- The Washington Times - Wednesday, February 5, 2003

KOROLYOV, Russia A Russian cargo craft docked at the International Space Station yesterday, bringing vital fuel, food and water to an outpost and crew suddenly cut off from a major supply line after the loss of the Columbia.
Maneuvering on auto pilot, the unmanned Progress M-47 cargo ship moored itself to the station at 9:49 a.m. It had lifted off atop a Soyuz-U rocket from the Baikonur Cosmodrome in Kazakhstan on Sunday.
The Progress brought about 2.75 tons of fuel as well as food, 18.5 gallons of water and other supplies for U.S. astronauts Kenneth Bowersox and Donald Pettit, and Russian cosmonaut Nikolai Budarin.
With U.S. shuttles grounded indefinitely after the Columbia disaster Saturday, the long-planned supply mission came as officials from the United States, Russia and other partners in the 16-nation space station project were discussing how to run the orbiting complex amid the break in supplies.
"We are OK on food and fuel," said Yuri Semyonov, the head of the company that makes the Progress, at mission control outside Moscow.
He said, "The most critical situation is with water … since in the past U.S. space shuttles have delivered a lot of water."
A mission-control spokesman said the station, which has a water regeneration unit, has sufficient reserves of water to last until the next Progress supply mission set for June.
Mr. Semyonov said Russian and U.S. space officials were discussing plans for pending flights to the station. In the past, U.S. shuttles have ferried long-term crews to the station, while Russian rockets have carried cosmonauts and space tourists on short visits, using a fresh Soyuz craft which unlike the Progress can carry people and leaving it behind as an emergency lifeboat for the station's crew.
Mission-control chief Vladimir Solovyov said the next Soyuz mission is scheduled for late April and that the current crew will return to Earth then or in early May.
NASA plans had called for expanding the station during five shuttle flights this year, but they have been put on hold pending the investigation into what happened to the Columbia shuttle.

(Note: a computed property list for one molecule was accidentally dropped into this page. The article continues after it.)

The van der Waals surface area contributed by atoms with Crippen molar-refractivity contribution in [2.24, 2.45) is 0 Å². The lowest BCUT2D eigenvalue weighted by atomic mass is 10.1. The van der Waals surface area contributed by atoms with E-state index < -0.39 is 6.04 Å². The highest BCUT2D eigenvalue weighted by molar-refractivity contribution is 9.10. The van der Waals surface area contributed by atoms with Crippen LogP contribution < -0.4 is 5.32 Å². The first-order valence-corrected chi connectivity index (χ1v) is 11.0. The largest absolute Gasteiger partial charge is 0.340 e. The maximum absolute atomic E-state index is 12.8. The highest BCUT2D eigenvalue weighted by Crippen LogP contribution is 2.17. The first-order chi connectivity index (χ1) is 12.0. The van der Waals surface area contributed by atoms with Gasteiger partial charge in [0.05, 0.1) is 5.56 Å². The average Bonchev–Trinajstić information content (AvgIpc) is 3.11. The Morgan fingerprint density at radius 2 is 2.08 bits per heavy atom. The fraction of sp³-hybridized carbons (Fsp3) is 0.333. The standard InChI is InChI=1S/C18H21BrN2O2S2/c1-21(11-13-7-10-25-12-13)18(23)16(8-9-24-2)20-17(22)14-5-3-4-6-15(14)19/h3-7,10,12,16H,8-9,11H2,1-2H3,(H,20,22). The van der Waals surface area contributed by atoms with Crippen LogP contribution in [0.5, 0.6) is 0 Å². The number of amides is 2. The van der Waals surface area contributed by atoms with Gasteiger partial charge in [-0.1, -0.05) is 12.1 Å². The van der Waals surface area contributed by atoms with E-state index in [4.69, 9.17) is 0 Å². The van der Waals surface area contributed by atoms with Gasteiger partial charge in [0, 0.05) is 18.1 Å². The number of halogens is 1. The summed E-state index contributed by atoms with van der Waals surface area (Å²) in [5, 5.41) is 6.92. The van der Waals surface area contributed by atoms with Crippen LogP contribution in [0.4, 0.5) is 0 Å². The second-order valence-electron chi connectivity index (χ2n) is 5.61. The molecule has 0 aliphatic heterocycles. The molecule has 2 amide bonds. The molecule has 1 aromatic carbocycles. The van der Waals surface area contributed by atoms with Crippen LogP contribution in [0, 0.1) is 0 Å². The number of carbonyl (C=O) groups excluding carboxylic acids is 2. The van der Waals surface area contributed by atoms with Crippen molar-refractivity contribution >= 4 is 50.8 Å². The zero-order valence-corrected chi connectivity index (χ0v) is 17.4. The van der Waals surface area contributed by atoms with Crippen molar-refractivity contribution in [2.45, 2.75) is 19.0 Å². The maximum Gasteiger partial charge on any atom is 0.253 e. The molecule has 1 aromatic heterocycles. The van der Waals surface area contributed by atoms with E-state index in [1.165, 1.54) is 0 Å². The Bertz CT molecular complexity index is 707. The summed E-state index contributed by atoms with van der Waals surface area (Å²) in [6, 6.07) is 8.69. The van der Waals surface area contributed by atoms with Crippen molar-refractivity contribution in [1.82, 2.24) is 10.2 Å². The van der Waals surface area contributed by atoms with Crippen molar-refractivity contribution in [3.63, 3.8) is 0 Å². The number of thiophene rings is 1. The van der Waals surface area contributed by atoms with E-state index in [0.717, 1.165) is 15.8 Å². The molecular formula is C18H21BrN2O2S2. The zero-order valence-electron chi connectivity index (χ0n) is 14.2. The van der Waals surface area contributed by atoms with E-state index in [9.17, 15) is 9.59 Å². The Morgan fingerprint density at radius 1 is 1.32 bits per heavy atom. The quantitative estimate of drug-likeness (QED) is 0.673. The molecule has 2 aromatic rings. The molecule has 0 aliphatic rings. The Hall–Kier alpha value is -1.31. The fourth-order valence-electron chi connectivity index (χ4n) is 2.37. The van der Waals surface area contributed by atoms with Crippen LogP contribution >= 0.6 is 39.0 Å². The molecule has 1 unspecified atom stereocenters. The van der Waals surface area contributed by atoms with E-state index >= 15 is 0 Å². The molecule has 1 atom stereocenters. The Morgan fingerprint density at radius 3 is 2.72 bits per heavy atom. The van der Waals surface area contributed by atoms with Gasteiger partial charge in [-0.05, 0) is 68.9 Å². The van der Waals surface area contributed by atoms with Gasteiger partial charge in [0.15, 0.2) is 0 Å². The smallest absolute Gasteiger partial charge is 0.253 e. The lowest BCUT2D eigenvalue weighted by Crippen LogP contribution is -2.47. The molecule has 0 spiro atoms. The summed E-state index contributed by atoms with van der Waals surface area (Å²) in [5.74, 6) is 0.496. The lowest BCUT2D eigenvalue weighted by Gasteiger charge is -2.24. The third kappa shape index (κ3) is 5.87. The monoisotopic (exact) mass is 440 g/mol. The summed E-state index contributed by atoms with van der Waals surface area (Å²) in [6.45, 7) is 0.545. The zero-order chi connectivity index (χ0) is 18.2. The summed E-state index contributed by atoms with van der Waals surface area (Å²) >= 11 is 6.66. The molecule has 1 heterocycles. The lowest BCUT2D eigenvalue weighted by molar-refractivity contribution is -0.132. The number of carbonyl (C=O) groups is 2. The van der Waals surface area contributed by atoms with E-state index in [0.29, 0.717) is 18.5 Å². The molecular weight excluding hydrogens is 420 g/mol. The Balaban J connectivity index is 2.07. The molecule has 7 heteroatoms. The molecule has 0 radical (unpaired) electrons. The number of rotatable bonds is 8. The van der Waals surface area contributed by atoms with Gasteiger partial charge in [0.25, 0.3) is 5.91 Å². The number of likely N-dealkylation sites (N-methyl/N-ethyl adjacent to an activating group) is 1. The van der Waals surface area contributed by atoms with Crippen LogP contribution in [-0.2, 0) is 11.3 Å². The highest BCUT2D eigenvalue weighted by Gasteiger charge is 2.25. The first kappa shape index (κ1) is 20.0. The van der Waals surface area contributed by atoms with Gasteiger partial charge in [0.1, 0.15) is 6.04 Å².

Shuttles can carry payloads of 110 short tons, while Russian Progress supply ships carry no more than 2.75 tons and usually less.
Shuttles have also helped maintain the station's orbit by firing their engines and delivered bulky cargoes needed for the station's expansion, a job the small Progress ships can't handle.
The Columbia disaster has sparked fears in Russia that NASA will decide to suspend work on the station and leave it temporarily unmanned, a prospect that would leave Moscow without any manned space program of its own for the first time since it put the first person into space in 1961.
"We must do everything to prevent the collapse of the International Space Station project, which is the accomplishment of the entire mankind," Russian Foreign Minister Igor Ivanov said yesterday on a visit to the Khrunichev space center, the nation's top rocket manufacturer.
Russia must send two Soyuz capsules and three Progress supply ships to the station each year under a current agreement. Without shuttle missions, as many as six Progress ships will be needed to continue running the station, Russian Aerospace Agency Director Yuri Koptev has said.
One Progress costs about $22 million, a price Russian officials have said will have to be picked up by their partners if extra ships are needed.

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